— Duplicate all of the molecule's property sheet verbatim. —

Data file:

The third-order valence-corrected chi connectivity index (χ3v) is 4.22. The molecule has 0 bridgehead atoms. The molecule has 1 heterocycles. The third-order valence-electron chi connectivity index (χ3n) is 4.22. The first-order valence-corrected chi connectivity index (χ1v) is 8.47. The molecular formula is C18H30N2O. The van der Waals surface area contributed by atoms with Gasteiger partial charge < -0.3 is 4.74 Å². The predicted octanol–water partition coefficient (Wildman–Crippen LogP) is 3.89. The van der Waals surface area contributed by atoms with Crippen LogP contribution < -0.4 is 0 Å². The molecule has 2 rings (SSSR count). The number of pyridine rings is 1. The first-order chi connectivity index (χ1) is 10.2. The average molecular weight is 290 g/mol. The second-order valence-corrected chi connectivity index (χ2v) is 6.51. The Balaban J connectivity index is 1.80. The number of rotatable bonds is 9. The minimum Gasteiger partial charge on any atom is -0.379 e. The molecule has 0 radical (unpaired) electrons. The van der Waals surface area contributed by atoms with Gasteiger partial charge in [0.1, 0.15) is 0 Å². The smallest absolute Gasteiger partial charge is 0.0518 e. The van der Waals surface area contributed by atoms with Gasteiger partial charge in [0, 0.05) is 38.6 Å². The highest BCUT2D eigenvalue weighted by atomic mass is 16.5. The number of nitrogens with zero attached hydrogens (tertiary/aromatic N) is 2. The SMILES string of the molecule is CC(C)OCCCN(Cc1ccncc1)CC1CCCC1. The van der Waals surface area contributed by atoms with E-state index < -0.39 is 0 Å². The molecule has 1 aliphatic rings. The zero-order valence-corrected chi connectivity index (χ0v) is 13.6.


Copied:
The third-order valence-corrected chi connectivity index (χ3v) is 4.22. The molecule has 0 bridgehead atoms. The molecule has 1 heterocycles. The third-order valence-electron chi connectivity index (χ3n) is 4.22. The first-order valence-corrected chi connectivity index (χ1v) is 8.47. The molecular formula is C18H30N2O. The van der Waals surface area contributed by atoms with Gasteiger partial charge < -0.3 is 4.74 Å². The predicted octanol–water partition coefficient (Wildman–Crippen LogP) is 3.89. The van der Waals surface area contributed by atoms with Crippen LogP contribution < -0.4 is 0 Å². The molecule has 2 rings (SSSR count). The number of pyridine rings is 1. The first-order chi connectivity index (χ1) is 10.2. The average molecular weight is 290 g/mol. The second-order valence-corrected chi connectivity index (χ2v) is 6.51. The Balaban J connectivity index is 1.80. The number of rotatable bonds is 9. The minimum Gasteiger partial charge on any atom is -0.379 e. The molecule has 0 radical (unpaired) electrons. The van der Waals surface area contributed by atoms with Gasteiger partial charge in [0.1, 0.15) is 0 Å². The smallest absolute Gasteiger partial charge is 0.0518 e. The van der Waals surface area contributed by atoms with Gasteiger partial charge in [0, 0.05) is 38.6 Å². The highest BCUT2D eigenvalue weighted by atomic mass is 16.5. The number of nitrogens with zero attached hydrogens (tertiary/aromatic N) is 2. The SMILES string of the molecule is CC(C)OCCCN(Cc1ccncc1)CC1CCCC1. The van der Waals surface area contributed by atoms with E-state index < -0.39 is 0 Å². The molecule has 1 aliphatic rings. The zero-order valence-corrected chi connectivity index (χ0v) is 13.6.